Hister/ Clown beetlesEdit
The names of these beetles has been a mystery for a long time, the real reason is not really known, Hister was used to describe a "low, dirty individual" by the poet Juvenal (maybe referring to the eating habits), Hister is also latin for actor (histrio) this was thought to be a reason because of their "act" of feigning death when handled or disturbed (Bug Guide )and another reason was that the flat leg segments supposedly resembled the baggy clothes of clowns/ actors. Most Hister beetles are shiny and black, and resemble members of the scarab beetle family, but a few have bright orange and other colours on their elytra. The legs can be retracted into areas under their body when threatened. Some species appear to only have 4 legs as adults but really have 6.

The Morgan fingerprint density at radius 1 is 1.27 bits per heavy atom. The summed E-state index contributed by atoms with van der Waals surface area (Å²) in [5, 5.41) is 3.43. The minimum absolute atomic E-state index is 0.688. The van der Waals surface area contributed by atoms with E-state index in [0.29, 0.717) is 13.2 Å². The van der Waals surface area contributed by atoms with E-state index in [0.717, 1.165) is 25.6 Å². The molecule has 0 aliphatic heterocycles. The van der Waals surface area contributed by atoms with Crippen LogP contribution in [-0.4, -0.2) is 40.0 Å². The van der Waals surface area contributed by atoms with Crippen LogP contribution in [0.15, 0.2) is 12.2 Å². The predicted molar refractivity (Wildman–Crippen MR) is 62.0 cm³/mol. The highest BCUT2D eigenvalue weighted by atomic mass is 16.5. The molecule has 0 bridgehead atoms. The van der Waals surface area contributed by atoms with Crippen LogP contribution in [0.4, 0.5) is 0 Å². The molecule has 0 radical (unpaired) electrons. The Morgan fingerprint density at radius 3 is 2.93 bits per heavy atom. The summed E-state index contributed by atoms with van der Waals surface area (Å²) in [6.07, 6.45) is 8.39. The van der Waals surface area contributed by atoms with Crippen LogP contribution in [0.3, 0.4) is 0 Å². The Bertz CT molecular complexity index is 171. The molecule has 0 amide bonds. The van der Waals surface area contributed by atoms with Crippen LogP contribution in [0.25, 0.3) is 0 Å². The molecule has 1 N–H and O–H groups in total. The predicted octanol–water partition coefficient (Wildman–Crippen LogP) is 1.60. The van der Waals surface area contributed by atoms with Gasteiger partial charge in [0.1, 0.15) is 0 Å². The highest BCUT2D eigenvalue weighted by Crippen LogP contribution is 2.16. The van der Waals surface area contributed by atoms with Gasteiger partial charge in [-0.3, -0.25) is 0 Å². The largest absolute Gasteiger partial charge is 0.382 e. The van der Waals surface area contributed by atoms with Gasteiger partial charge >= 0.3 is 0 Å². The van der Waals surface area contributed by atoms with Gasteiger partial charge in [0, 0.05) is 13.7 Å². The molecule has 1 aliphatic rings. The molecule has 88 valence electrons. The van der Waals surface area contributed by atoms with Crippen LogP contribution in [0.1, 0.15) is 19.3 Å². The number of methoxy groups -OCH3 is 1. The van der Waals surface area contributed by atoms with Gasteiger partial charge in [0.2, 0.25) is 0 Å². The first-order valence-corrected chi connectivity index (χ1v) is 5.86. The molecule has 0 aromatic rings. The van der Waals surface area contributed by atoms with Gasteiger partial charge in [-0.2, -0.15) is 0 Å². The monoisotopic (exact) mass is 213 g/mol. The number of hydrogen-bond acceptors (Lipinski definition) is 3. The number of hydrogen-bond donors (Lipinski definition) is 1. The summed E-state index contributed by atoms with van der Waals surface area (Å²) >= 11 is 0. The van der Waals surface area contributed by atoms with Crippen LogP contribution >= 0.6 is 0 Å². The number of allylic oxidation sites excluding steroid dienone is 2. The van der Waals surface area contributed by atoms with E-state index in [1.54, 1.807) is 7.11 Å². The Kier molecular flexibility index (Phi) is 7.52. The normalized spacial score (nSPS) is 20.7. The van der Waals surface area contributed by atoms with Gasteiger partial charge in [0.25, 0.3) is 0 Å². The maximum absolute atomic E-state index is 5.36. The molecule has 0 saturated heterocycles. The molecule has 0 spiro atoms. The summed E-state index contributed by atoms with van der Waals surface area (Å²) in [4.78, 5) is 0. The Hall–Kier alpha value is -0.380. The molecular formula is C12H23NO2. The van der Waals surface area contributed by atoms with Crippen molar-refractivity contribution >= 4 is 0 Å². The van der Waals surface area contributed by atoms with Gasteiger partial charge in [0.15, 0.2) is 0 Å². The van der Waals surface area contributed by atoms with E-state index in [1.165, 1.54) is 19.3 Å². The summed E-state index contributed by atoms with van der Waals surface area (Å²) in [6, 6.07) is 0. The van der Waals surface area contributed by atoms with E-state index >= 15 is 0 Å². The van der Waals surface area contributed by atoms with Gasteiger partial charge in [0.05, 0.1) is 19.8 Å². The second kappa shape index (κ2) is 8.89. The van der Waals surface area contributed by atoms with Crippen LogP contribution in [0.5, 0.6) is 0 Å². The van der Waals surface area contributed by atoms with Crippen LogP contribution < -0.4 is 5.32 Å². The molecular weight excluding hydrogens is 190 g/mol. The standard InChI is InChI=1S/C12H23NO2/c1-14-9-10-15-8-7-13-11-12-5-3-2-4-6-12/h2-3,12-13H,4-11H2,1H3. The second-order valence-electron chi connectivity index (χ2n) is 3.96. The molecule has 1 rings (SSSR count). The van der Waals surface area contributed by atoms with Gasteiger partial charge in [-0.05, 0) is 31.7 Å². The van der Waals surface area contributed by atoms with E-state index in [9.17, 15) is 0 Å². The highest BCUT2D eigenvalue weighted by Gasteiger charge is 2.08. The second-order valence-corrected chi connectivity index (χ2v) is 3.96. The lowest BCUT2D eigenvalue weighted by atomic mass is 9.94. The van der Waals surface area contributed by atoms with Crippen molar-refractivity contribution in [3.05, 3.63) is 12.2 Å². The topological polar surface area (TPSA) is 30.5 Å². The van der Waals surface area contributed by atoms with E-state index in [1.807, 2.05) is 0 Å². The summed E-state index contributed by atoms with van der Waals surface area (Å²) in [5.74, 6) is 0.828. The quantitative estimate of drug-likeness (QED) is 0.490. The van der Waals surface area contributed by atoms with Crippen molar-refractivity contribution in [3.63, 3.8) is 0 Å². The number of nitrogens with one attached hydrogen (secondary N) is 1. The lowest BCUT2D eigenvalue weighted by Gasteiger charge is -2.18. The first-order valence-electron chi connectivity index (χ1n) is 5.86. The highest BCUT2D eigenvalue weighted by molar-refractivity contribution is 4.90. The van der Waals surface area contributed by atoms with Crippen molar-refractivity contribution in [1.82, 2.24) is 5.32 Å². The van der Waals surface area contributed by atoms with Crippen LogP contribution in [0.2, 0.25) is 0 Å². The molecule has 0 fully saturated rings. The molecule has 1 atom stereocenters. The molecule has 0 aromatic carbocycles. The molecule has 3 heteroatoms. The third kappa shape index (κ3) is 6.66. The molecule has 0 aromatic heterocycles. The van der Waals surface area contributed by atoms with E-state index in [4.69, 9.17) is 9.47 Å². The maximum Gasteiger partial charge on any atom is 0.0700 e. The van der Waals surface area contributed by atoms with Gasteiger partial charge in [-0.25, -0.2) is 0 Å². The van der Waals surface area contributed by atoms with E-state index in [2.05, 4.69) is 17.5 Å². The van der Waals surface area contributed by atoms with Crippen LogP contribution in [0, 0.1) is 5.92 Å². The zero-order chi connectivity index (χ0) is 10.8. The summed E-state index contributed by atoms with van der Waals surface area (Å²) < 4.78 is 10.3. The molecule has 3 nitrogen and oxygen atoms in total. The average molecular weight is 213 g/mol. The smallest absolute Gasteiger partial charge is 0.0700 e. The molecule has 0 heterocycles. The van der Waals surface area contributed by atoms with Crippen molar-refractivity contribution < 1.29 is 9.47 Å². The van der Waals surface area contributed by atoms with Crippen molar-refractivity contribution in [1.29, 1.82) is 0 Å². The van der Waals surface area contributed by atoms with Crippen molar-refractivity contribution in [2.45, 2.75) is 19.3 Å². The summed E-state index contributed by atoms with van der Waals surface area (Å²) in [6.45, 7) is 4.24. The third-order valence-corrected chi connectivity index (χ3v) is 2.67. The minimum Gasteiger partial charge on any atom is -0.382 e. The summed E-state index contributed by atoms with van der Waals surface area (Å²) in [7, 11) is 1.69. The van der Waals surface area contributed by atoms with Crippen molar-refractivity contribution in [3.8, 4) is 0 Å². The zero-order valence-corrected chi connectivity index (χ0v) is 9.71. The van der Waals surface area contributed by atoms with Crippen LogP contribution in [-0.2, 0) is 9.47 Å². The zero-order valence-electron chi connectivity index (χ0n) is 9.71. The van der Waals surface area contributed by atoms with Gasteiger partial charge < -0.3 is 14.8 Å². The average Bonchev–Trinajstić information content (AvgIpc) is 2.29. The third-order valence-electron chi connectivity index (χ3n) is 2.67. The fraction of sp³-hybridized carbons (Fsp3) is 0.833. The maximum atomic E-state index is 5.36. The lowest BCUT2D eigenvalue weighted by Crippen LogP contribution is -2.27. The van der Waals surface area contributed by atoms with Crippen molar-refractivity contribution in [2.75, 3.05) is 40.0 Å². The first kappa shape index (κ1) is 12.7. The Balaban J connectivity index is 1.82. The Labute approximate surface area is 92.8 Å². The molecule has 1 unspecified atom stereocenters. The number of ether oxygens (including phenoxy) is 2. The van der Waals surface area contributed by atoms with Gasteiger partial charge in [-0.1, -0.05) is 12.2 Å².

Adults and larvae of Histerid beetles feed on dung, dead/ decaying animal bodies and larvae of insects. They can be found in animal burrows or anywere associated or near dung and carrion. In open areas these can be seen flying in large numbers with Aphodius scarab beetles, the difference being these fly earlier in the year. Look for Hister beetles in the month of May, when they are most active.